August 15, 2019 at 5:00 am ET
Most of us take great pains to ensure in advance that the doctors and hospitals we use are in network by our insurance plan. We assume that, when we go to an in-network hospital, that everyone who sees us, from the emergency room doctor to the radiologist who reads our X-rays, is also in network.
Unfortunately, this commonsense assumption could lead to a nasty surprise in the mailbox a few weeks or months later.
Some players in the health care system are exploiting what are effectively loopholes in the way doctors and hospitals bill for services. These problems aren’t subject to the usual market forces of transparency and competition because they proliferate primarily in areas where consumers and insurers have little visibility and even less choice — in the emergency room and on the operating table.
In these instances, private firms contract with hospitals to run their emergency departments, rendering them out of network and thus not subject to the negotiated rates obtained by private insurers for their customers. A patient in the emergency department then receives a bill that is often orders of magnitude and thousands of dollars greater than what he or she would have paid based on market-driven, in-network rates. The insurer covers the in-network cost, and the ED contractor “balance bills” the patient for the rest.
The same scenario plays out in other medical areas such as anesthesia, where the hospital and surgeon may be in network but not the anesthesiologist. The phenomenon is called “surprise billing.”
Conservatives have long called for reforms that would help make health care more like every other industry, where buyers have access to price and quality information, and sellers compete fiercely for their business. President Donald Trump’s recent executive order would seek to provide this information for patients and other purchasers of care by requiring public posting of prices for health care services. While we await the market corrections of the president’s initiative, we can’t accept counterfeit capitalist arguments for surprise billing, disguised in the language of free marketeers.
The truth is that these practices give aid and comfort to those calling for the government to take over health care, as if the way to fix a frustrating and bureaucratic system at some local hospitals is to hand it over to a frustrating and bureaucratic federal system in Washington, D.C.
While most policymakers agree that we must end “surprise billing,” the bad news is that the hospitals and physicians who benefit from surprise billing are lobbying for a federally established “arbitration” process to resolve the dispute. The reason? Arbitration would involve a mediator who fixes the price, based on the sky-high, secret rates that some doctors are currently enjoying.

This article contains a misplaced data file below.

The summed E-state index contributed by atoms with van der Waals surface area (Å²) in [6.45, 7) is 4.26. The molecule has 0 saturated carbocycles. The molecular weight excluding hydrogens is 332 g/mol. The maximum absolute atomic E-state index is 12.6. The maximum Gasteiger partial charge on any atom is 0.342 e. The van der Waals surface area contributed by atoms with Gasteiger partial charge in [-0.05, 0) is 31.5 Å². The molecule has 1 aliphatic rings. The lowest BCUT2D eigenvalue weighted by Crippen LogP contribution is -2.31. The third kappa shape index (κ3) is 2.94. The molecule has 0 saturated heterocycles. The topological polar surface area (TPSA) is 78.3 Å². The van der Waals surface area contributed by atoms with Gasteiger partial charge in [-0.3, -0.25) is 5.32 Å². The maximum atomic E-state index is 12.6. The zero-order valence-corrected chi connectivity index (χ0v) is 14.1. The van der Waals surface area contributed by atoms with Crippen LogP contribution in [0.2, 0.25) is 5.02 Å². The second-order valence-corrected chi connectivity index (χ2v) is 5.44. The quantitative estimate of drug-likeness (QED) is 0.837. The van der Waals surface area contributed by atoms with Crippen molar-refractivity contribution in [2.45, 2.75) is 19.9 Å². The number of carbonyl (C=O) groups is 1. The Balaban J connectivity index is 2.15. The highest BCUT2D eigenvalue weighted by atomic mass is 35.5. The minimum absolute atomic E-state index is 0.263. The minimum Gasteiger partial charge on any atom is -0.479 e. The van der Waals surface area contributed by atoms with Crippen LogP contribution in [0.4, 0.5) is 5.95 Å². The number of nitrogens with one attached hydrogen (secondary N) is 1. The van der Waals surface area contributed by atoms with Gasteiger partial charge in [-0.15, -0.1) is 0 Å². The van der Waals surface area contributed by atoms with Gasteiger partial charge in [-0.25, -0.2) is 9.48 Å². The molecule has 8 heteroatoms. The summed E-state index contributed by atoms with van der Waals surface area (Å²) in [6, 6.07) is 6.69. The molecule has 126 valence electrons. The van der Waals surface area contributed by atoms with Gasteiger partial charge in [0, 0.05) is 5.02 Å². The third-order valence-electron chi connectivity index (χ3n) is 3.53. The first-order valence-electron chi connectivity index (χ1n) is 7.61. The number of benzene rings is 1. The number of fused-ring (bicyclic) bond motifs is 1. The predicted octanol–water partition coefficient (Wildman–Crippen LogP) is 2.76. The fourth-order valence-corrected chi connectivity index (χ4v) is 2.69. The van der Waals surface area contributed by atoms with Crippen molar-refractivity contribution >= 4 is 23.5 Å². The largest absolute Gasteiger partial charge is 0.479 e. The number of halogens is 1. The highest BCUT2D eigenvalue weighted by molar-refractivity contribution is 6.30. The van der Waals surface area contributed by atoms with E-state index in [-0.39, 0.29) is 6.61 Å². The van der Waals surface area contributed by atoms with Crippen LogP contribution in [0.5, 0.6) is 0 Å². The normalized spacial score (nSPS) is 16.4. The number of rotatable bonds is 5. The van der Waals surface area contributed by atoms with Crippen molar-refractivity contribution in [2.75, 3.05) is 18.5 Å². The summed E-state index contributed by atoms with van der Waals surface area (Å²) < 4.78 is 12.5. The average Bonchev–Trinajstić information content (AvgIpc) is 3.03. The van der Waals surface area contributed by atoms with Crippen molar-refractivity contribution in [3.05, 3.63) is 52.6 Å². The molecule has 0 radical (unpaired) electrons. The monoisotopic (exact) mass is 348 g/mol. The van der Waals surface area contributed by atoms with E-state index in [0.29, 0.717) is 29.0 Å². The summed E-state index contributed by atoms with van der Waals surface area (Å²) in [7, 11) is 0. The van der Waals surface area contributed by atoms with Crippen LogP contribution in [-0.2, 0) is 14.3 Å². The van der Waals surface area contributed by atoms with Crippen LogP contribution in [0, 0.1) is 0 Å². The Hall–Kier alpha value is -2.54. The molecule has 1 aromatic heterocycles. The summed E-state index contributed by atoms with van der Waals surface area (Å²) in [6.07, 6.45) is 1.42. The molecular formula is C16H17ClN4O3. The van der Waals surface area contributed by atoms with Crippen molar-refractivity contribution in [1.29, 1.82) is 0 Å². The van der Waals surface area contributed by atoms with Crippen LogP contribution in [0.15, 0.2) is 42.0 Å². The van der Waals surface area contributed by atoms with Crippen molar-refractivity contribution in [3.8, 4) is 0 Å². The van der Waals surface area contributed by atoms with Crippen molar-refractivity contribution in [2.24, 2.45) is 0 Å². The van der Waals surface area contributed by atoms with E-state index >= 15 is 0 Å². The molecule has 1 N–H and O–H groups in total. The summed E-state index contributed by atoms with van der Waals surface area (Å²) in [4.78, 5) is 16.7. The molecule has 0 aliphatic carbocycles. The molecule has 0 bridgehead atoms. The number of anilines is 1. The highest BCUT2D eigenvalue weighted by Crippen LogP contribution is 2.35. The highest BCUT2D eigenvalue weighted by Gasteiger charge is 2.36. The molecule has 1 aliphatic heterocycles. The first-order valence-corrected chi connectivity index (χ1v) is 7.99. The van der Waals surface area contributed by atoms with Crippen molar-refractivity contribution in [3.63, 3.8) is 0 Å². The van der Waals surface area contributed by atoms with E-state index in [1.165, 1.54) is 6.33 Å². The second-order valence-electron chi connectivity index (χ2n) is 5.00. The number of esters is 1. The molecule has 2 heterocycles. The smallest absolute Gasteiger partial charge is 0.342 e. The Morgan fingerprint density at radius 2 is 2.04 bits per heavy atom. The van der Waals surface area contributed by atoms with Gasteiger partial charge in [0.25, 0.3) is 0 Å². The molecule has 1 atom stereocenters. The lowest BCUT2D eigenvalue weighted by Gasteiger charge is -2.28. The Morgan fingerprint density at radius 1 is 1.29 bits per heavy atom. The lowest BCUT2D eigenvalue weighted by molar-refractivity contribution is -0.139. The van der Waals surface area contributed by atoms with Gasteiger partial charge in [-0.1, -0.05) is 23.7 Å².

This is why most conservatives and business groups, along with the Trump administration, reject federally mandated arbitration outright. Some conservatives, however, have argued that any attempt to rein in price-gouging in these situations constitutes government price controls and moves us closer to a single-payer health care system.
That’s nonsense. In fact, if we fail to appropriately address issues such as surprise billing — which is a failure of the market made possible only by hiding price and network status information from consumers — then we give single-payer advocates an effective talking point against the private system.
Those engaged in this shady business model are breaking the sacred trust that should exist between doctors and patients, all in order to charge privately insured people almost six times what Medicare pays, far more than the median rate for all physicians of 2.5 times the Medicare rate. They can pull this off because patients oftentimes have no choice about who their ER doctor, radiologist, pathologist or anesthesiologist is. The doctors who have an ongoing relationship with patients aren’t the ones who behave this way.
There are a number of different ideas on how to correct these market distortions, several of which include basing payment on existing local in-network, market-based rates. A number of employer groups, including the Small Business & Entrepreneurship Council, have encouraged the use of a benchmark rate based on the average of local in-network, market-based rates.
As advocates of free markets and members of the business community, we can debate which of these proposals is more appropriate, but if we enshrine current rates with an arbitration scheme, or if we fail to advance solutions on surprise billing, we only play into the hands of single-payer advocates. It’s time to end secret pricing and save our health care market from the corrupt practice of surprise billing once and for all.
Karen Kerrigan is president and CEO of the Small Business & Entrepreneurship Council. Katy Talento is a health care consultant who formerly served as the top health policy adviser to President Donald J. Trump on the Domestic Policy Council.
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